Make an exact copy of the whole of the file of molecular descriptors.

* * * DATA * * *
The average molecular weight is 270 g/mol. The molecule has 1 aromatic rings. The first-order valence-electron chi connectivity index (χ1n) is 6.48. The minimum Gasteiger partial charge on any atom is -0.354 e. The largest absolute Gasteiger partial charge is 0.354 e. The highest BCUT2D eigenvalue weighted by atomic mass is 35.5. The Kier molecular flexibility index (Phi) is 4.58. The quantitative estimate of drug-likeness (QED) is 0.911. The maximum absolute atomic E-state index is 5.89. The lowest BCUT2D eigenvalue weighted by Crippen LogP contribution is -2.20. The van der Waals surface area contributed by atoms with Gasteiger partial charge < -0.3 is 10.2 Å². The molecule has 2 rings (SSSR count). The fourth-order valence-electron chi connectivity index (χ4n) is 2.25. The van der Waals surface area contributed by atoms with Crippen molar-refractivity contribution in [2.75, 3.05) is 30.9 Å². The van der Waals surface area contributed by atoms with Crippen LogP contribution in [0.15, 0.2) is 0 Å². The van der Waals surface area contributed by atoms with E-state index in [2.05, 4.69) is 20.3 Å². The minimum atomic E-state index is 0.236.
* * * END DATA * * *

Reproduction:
The average molecular weight is 270 g/mol. The molecule has 1 aromatic rings. The first-order valence-electron chi connectivity index (χ1n) is 6.48. The minimum Gasteiger partial charge on any atom is -0.354 e. The largest absolute Gasteiger partial charge is 0.354 e. The highest BCUT2D eigenvalue weighted by atomic mass is 35.5. The Kier molecular flexibility index (Phi) is 4.58. The quantitative estimate of drug-likeness (QED) is 0.911. The maximum absolute atomic E-state index is 5.89. The lowest BCUT2D eigenvalue weighted by Crippen LogP contribution is -2.20. The van der Waals surface area contributed by atoms with Gasteiger partial charge < -0.3 is 10.2 Å². The molecule has 2 rings (SSSR count). The fourth-order valence-electron chi connectivity index (χ4n) is 2.25. The van der Waals surface area contributed by atoms with Crippen molar-refractivity contribution in [2.75, 3.05) is 30.9 Å². The van der Waals surface area contributed by atoms with Crippen LogP contribution in [0.15, 0.2) is 0 Å². The van der Waals surface area contributed by atoms with E-state index in [2.05, 4.69) is 20.3 Å². The minimum atomic E-state index is 0.236.